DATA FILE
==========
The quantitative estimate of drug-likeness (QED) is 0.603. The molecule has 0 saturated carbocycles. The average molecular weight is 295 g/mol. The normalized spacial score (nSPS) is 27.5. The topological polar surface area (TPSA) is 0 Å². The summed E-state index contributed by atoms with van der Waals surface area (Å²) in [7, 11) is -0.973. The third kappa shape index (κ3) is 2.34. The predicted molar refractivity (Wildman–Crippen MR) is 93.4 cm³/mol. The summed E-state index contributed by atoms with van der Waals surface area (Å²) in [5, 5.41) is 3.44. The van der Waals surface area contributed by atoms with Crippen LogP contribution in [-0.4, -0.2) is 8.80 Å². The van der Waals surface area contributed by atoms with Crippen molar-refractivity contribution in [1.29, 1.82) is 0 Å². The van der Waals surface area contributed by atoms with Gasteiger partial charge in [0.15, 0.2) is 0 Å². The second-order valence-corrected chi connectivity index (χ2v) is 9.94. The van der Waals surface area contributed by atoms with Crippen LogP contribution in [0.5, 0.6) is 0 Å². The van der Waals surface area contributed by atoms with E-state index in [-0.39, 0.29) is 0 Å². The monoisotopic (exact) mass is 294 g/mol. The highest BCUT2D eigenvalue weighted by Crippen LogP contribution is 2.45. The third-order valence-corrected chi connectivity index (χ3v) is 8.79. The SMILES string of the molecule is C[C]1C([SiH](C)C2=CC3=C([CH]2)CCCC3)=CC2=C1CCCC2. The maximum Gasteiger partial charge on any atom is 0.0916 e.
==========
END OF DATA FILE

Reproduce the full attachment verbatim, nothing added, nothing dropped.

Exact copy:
The quantitative estimate of drug-likeness (QED) is 0.603. The molecule has 0 saturated carbocycles. The average molecular weight is 295 g/mol. The normalized spacial score (nSPS) is 27.5. The topological polar surface area (TPSA) is 0 Å². The summed E-state index contributed by atoms with van der Waals surface area (Å²) in [7, 11) is -0.973. The third kappa shape index (κ3) is 2.34. The predicted molar refractivity (Wildman–Crippen MR) is 93.4 cm³/mol. The summed E-state index contributed by atoms with van der Waals surface area (Å²) in [5, 5.41) is 3.44. The van der Waals surface area contributed by atoms with Crippen LogP contribution in [-0.4, -0.2) is 8.80 Å². The van der Waals surface area contributed by atoms with Crippen molar-refractivity contribution in [1.29, 1.82) is 0 Å². The van der Waals surface area contributed by atoms with Gasteiger partial charge in [0.15, 0.2) is 0 Å². The second-order valence-corrected chi connectivity index (χ2v) is 9.94. The van der Waals surface area contributed by atoms with Crippen LogP contribution in [0.5, 0.6) is 0 Å². The van der Waals surface area contributed by atoms with E-state index in [-0.39, 0.29) is 0 Å². The monoisotopic (exact) mass is 294 g/mol. The highest BCUT2D eigenvalue weighted by Crippen LogP contribution is 2.45. The third-order valence-corrected chi connectivity index (χ3v) is 8.79. The SMILES string of the molecule is C[C]1C([SiH](C)C2=CC3=C([CH]2)CCCC3)=CC2=C1CCCC2. The maximum Gasteiger partial charge on any atom is 0.0916 e.